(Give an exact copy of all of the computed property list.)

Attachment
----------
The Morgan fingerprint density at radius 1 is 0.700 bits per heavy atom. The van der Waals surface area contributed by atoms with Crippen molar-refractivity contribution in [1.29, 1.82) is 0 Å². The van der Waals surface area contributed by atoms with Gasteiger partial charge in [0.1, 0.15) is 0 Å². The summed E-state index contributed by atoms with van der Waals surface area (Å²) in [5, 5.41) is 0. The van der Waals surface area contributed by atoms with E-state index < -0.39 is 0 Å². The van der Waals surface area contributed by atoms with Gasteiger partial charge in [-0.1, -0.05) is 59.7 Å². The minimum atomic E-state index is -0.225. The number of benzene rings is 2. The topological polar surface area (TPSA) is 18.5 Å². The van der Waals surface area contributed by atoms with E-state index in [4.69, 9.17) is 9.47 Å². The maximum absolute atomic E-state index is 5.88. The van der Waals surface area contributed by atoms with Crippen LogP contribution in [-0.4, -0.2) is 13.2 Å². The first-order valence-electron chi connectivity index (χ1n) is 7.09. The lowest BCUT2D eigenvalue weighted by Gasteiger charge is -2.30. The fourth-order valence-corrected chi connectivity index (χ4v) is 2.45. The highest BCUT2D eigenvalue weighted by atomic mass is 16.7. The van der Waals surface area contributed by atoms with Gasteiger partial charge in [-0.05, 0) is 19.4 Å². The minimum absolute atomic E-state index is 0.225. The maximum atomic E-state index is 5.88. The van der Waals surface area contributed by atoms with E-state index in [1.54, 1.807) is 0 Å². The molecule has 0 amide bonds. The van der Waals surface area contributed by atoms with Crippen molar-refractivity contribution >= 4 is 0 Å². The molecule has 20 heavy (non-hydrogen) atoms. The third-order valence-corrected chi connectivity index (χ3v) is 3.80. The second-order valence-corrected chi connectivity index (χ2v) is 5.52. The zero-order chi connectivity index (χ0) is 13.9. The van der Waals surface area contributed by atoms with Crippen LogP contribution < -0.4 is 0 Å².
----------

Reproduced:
The Morgan fingerprint density at radius 1 is 0.700 bits per heavy atom. The van der Waals surface area contributed by atoms with Crippen molar-refractivity contribution in [1.29, 1.82) is 0 Å². The van der Waals surface area contributed by atoms with Gasteiger partial charge in [0.1, 0.15) is 0 Å². The summed E-state index contributed by atoms with van der Waals surface area (Å²) in [5, 5.41) is 0. The van der Waals surface area contributed by atoms with E-state index < -0.39 is 0 Å². The van der Waals surface area contributed by atoms with Gasteiger partial charge in [-0.1, -0.05) is 59.7 Å². The minimum atomic E-state index is -0.225. The number of benzene rings is 2. The topological polar surface area (TPSA) is 18.5 Å². The van der Waals surface area contributed by atoms with E-state index in [4.69, 9.17) is 9.47 Å². The maximum absolute atomic E-state index is 5.88. The van der Waals surface area contributed by atoms with Crippen LogP contribution in [-0.4, -0.2) is 13.2 Å². The first-order valence-electron chi connectivity index (χ1n) is 7.09. The lowest BCUT2D eigenvalue weighted by Gasteiger charge is -2.30. The fourth-order valence-corrected chi connectivity index (χ4v) is 2.45. The highest BCUT2D eigenvalue weighted by atomic mass is 16.7. The van der Waals surface area contributed by atoms with Gasteiger partial charge in [-0.05, 0) is 19.4 Å². The minimum absolute atomic E-state index is 0.225. The maximum atomic E-state index is 5.88. The van der Waals surface area contributed by atoms with E-state index in [1.54, 1.807) is 0 Å². The molecule has 0 amide bonds. The van der Waals surface area contributed by atoms with Crippen molar-refractivity contribution >= 4 is 0 Å². The molecule has 20 heavy (non-hydrogen) atoms. The third-order valence-corrected chi connectivity index (χ3v) is 3.80. The second-order valence-corrected chi connectivity index (χ2v) is 5.52. The zero-order chi connectivity index (χ0) is 13.9. The van der Waals surface area contributed by atoms with Crippen LogP contribution < -0.4 is 0 Å².